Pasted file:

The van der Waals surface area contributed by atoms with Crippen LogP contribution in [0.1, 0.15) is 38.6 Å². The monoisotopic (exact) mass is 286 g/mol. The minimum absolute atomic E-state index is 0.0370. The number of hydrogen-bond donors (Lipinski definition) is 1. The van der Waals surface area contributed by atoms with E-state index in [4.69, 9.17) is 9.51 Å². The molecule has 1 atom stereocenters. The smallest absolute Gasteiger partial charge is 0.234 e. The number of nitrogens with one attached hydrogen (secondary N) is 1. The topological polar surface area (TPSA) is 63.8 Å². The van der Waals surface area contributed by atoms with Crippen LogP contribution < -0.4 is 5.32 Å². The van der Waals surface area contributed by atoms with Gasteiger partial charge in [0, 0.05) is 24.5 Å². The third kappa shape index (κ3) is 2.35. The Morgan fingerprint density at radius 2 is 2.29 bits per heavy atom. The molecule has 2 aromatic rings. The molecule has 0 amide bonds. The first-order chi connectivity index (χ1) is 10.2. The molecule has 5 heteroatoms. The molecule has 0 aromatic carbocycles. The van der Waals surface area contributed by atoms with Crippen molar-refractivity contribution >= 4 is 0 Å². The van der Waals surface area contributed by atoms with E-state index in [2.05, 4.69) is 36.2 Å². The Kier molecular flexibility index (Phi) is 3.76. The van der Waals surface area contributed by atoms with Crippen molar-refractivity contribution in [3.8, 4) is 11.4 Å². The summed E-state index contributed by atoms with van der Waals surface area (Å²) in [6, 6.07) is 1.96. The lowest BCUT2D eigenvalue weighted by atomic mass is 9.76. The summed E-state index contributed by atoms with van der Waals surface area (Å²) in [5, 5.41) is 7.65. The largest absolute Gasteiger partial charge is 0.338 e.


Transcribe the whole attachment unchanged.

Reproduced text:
The van der Waals surface area contributed by atoms with Crippen LogP contribution in [0.1, 0.15) is 38.6 Å². The monoisotopic (exact) mass is 286 g/mol. The minimum absolute atomic E-state index is 0.0370. The number of hydrogen-bond donors (Lipinski definition) is 1. The van der Waals surface area contributed by atoms with E-state index in [4.69, 9.17) is 9.51 Å². The molecule has 1 atom stereocenters. The smallest absolute Gasteiger partial charge is 0.234 e. The number of nitrogens with one attached hydrogen (secondary N) is 1. The topological polar surface area (TPSA) is 63.8 Å². The van der Waals surface area contributed by atoms with Crippen LogP contribution < -0.4 is 5.32 Å². The van der Waals surface area contributed by atoms with Gasteiger partial charge in [0, 0.05) is 24.5 Å². The third kappa shape index (κ3) is 2.35. The Morgan fingerprint density at radius 2 is 2.29 bits per heavy atom. The molecule has 2 aromatic rings. The molecule has 0 amide bonds. The first-order chi connectivity index (χ1) is 10.2. The molecule has 5 heteroatoms. The molecule has 0 aromatic carbocycles. The van der Waals surface area contributed by atoms with Crippen molar-refractivity contribution >= 4 is 0 Å². The van der Waals surface area contributed by atoms with E-state index in [2.05, 4.69) is 36.2 Å². The Kier molecular flexibility index (Phi) is 3.76. The van der Waals surface area contributed by atoms with Crippen molar-refractivity contribution in [3.8, 4) is 11.4 Å². The summed E-state index contributed by atoms with van der Waals surface area (Å²) in [6, 6.07) is 1.96. The lowest BCUT2D eigenvalue weighted by atomic mass is 9.76. The summed E-state index contributed by atoms with van der Waals surface area (Å²) in [5, 5.41) is 7.65. The largest absolute Gasteiger partial charge is 0.338 e.